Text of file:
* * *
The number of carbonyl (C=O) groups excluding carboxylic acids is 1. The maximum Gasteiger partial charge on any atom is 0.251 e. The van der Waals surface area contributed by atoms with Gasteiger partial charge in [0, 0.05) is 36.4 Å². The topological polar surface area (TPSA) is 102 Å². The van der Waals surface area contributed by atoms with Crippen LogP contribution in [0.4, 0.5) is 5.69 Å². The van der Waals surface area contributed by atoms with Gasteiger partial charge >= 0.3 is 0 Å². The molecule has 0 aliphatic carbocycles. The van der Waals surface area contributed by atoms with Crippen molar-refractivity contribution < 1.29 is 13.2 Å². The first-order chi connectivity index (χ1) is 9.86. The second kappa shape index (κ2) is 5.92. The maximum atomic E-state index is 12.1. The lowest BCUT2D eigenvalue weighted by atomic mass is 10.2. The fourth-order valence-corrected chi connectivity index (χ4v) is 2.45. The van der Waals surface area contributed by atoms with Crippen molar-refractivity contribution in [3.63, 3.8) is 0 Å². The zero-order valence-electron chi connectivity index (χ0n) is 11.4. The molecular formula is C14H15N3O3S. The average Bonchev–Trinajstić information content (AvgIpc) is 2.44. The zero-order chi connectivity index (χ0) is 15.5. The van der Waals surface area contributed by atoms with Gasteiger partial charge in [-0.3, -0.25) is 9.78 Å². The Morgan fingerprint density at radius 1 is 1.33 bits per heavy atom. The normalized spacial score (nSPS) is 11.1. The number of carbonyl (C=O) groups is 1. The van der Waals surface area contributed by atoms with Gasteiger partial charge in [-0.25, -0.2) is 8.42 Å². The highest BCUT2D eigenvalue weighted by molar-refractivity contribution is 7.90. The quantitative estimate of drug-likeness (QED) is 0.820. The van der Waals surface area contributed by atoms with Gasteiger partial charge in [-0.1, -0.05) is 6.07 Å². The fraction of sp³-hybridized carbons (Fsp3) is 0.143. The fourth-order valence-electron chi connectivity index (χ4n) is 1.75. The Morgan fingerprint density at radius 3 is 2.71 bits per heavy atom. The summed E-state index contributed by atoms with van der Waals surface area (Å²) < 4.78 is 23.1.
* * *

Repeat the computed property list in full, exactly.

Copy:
The number of carbonyl (C=O) groups excluding carboxylic acids is 1. The maximum Gasteiger partial charge on any atom is 0.251 e. The van der Waals surface area contributed by atoms with Gasteiger partial charge in [0, 0.05) is 36.4 Å². The topological polar surface area (TPSA) is 102 Å². The van der Waals surface area contributed by atoms with Crippen LogP contribution in [0.4, 0.5) is 5.69 Å². The van der Waals surface area contributed by atoms with Gasteiger partial charge >= 0.3 is 0 Å². The molecule has 0 aliphatic carbocycles. The van der Waals surface area contributed by atoms with Crippen molar-refractivity contribution < 1.29 is 13.2 Å². The first-order chi connectivity index (χ1) is 9.86. The second kappa shape index (κ2) is 5.92. The maximum atomic E-state index is 12.1. The lowest BCUT2D eigenvalue weighted by atomic mass is 10.2. The fourth-order valence-corrected chi connectivity index (χ4v) is 2.45. The van der Waals surface area contributed by atoms with Crippen molar-refractivity contribution in [3.63, 3.8) is 0 Å². The zero-order valence-electron chi connectivity index (χ0n) is 11.4. The molecular formula is C14H15N3O3S. The average Bonchev–Trinajstić information content (AvgIpc) is 2.44. The zero-order chi connectivity index (χ0) is 15.5. The van der Waals surface area contributed by atoms with Gasteiger partial charge in [-0.3, -0.25) is 9.78 Å². The Morgan fingerprint density at radius 1 is 1.33 bits per heavy atom. The normalized spacial score (nSPS) is 11.1. The number of carbonyl (C=O) groups is 1. The van der Waals surface area contributed by atoms with Gasteiger partial charge in [-0.25, -0.2) is 8.42 Å². The highest BCUT2D eigenvalue weighted by molar-refractivity contribution is 7.90. The quantitative estimate of drug-likeness (QED) is 0.820. The van der Waals surface area contributed by atoms with Gasteiger partial charge in [-0.1, -0.05) is 6.07 Å². The fraction of sp³-hybridized carbons (Fsp3) is 0.143. The fourth-order valence-electron chi connectivity index (χ4n) is 1.75. The Morgan fingerprint density at radius 3 is 2.71 bits per heavy atom. The summed E-state index contributed by atoms with van der Waals surface area (Å²) < 4.78 is 23.1.